What Are the Biggest Challenges Facing the Mercari CTO Today? Looking Back on Both the Technology and the Organization

Introduction

Mercari’s engineering organization has transformed dynamically over the years to match the scale of its business operations and the different phases of its services. To remain innovative, we have incorporated state-of-the-art development styles and arranged them in our own, original way to create a system for development, all while constantly embracing and learning from trial and error.

In addition to development and organizational structure, we have also taken a firm approach to the technologies we have adopted and our development domains. In this article, Mercari CTO @kwakasa reflects on the history of the Mercari engineering organization and introduces a project he is considering that aims to address issues. He also discusses his ideal engineering organization that could be made a reality after addressing those issues.

This interview aims to provide a clear picture of the determination and pride necessary for achieving our mission at Mercari.

Mercari’s engineering organization to date

— You started working at Mercari in 2019, so it’s been about two years. Although this was before you joined the company, can you tell us what the engineering organization was like prior to 2019?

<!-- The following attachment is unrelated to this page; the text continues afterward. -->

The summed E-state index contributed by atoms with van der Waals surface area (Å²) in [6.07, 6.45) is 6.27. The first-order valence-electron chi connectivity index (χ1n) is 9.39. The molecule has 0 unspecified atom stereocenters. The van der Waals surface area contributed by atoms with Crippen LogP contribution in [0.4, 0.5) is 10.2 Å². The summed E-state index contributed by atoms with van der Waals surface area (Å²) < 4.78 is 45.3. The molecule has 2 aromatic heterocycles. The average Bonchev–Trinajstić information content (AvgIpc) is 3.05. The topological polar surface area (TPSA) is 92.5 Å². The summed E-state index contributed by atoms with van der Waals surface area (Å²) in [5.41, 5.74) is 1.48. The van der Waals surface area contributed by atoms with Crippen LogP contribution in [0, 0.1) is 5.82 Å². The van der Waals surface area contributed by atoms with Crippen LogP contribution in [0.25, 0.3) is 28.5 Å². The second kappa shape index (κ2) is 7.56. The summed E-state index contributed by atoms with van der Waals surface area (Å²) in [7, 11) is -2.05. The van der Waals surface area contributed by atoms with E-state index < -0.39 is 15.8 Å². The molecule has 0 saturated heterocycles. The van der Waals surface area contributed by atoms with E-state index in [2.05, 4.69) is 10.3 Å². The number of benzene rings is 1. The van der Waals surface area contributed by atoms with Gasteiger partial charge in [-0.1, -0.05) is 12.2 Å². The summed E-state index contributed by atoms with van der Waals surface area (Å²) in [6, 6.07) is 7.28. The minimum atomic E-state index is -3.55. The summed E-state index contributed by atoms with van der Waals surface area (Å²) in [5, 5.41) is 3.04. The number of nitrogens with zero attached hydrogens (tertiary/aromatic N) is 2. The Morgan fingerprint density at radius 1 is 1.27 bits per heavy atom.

Sure thing. Going too far back is a bit difficult, so let’s start from 2017. Mercari, as a company and as a service, had enjoyed stable growth thanks to the strength of its products and the loyalty of its large customer base. Starting in 2017, we established our goal of forming a world-class engineering organization to further enhance our products and raise the bar even higher.

Running a world-class engineering organization entails having a development organization and environment that not only attract talented engineers from around the world but also enable us to create products beloved globally. This can be considered essential to achieving Mercari’s mission of creating value in a global marketplace where anyone can buy and sell.

If we can make this a reality, we can accelerate the process from development to delivery and provide products that are safe for customers to use. Of course, the foundational technology that supports this endeavor is also important. We’re still in the process of creating this organization now, four years later.

— So since 2017, you’ve taken a step toward creating a structure that is more globally conscious. What about 2018, the following year?

There were three major changes in 2018.

Before we introduced the EMs, the product owner managed the engineers and designers. We changed this to a system in which EMs evaluate the engineers. I myself believe that engineers should be evaluated by other engineers, so I feel that this was important in achieving our goal of becoming a world-class engineering organization.